...My main kit is a 1976 Ludwig Classic maple (26x14, 14x14, 16x16, 18x16) and a '71 LM402. I was going to trade in the shell pack too towards an amp, but you know GC won't give me much and these size drums are not for everyone. CL in my new state is terrible. Shipping such sizes isn't gonna happen either... I'll keep them at this point.

Wow - you're between a rock and a hard place with the gear.

About the choice: Couple thoughts - first; honestly, do you prefer one over the other?
Then - it could also depend on how much time you have for it.
The learning stage requires quite a bit more time than the maintenance stage.
Also, if you're working a demanding day job, it can take a lot out of you.

About the gear though:
You talk of a main kit - do you have another one?
Those are some pretty huge size drums.
I can see where lugging them around all the time could be a PITA. Like you say, I wouldn't want to ship them either.
Ya - if you choose drums, you're probably best off to keep them.
It might be worth at least checking out what some place like GC could do for you - I wouldn't expect much though.

Is playing drums a 'planned event' because of the noise issue?
If so, there are ways to minimize it, like mutes or using brushes.
Bass is so easy to make quiet.

Your small amp wouldn't cut it for gigs, and the head/cab is far from ideal.
You could also check out trading both of those in for a more suitable amp.
My local GC usually has a fair amount of used bass amps.
If you don't mind going with a bit older (and heavier) gear, you probably could work out a deal for something useable.
If you choose bass though and can swing it financially, there's some real nice, lightweight, powerful, Class D stuff available.
Most of that stuff is fairly new, so even used stuff should be in decent shape.

For myself, I like both, but don't do gigs with either. I've played drums forever, and picked up my first bass a few years ago.
Made pretty quick progress with it because I've toyed with keyboards for quite a few years too, and some of that theory knowledge transferred over to bass.
Never got real good with keyboards though.

I'd be interested in hearing where this goes for you, if you care to keep us updated.
 

Zeus Mutation

Senior Member
Wild Bill -

I do prefer drums once I'm playing... I mean, is there any comparison? LOL
Bass is similar in rhythm, but totally different to my mind... I pick up my bass daily now, and I never, ever, tap out on my practice pad. I know, terrible habit.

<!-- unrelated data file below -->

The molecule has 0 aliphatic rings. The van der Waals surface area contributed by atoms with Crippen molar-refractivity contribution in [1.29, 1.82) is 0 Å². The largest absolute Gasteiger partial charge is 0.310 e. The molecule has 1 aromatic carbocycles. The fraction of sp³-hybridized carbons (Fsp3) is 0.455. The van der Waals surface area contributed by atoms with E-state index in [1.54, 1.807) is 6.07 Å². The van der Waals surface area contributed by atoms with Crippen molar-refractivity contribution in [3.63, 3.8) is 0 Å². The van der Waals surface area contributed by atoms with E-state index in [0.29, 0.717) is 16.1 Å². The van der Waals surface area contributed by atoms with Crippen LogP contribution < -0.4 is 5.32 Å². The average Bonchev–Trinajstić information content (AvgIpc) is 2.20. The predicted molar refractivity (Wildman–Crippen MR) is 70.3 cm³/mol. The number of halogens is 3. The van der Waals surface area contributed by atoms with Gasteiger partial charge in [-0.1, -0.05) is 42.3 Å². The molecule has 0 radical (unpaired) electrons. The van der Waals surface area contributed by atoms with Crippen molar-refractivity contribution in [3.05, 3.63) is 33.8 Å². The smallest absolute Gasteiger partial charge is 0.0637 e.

The deal is I've only recently, the last 5 months, focused on the bass. I've owned one for 6 years... dabbled here & there, but it never clicked. I approached it too technically I think. I couldn't get that free flowing "just go for it" attitude as with the drums. I was over thinking it. I've had bass lessons too... I knew about the major scale, triads, arpeggios, and memorized all the notes... but, still It was a locked door. One day, it just all of a sudden made sense and I can't put it down now.

I do have another smaller kit, Tama Rockstar. I bought it used & complete for $200 bucks, the wrap is warping, lot's of scratches, but the shell's are in great shape otherwise. They sound pretty decent too.
I wanted something I could leave at peoples practice spaces and not worry about em.
I can live with lessor drums, but never lessor cymbals!

I plan to continue playing both... If I had a rig I'd try playing bass with people too... I can play 10-12 songs on bass close to perfect against the recordings. Plus 12 bar blues patterns, I know that's nothing special, just saying...

The Ludwigs are beautiful, the powerful sound is awesome!

I live in a poorly built condo, in a gated community, with an over-active HOA. lol. My neighbors are cool and said I can play away, but I know it's intrusive to them... they're just being nice. That said, I don't like lugging them to play for two hours or so once a week. So they sit set up in my living room, my wife is awesome!

So, maybe I'll see what GC will give me for the shells... and go from there. They come with custom cases too.

I've started to play the drums twice a week with a guy... and I'm trying out for this other project on Thursday. If I can get into that, maybe I'll start playing 4 times a week... That'd be best. 4 days of drumming, 3 days of bass playing.
 

Zeus Mutation

Senior Member
Drumming Sort of Person - I was a music critic for 20 years, not professionally mind you... but once I started to play, every song I've ever heard sounded new and 10x better than before. lol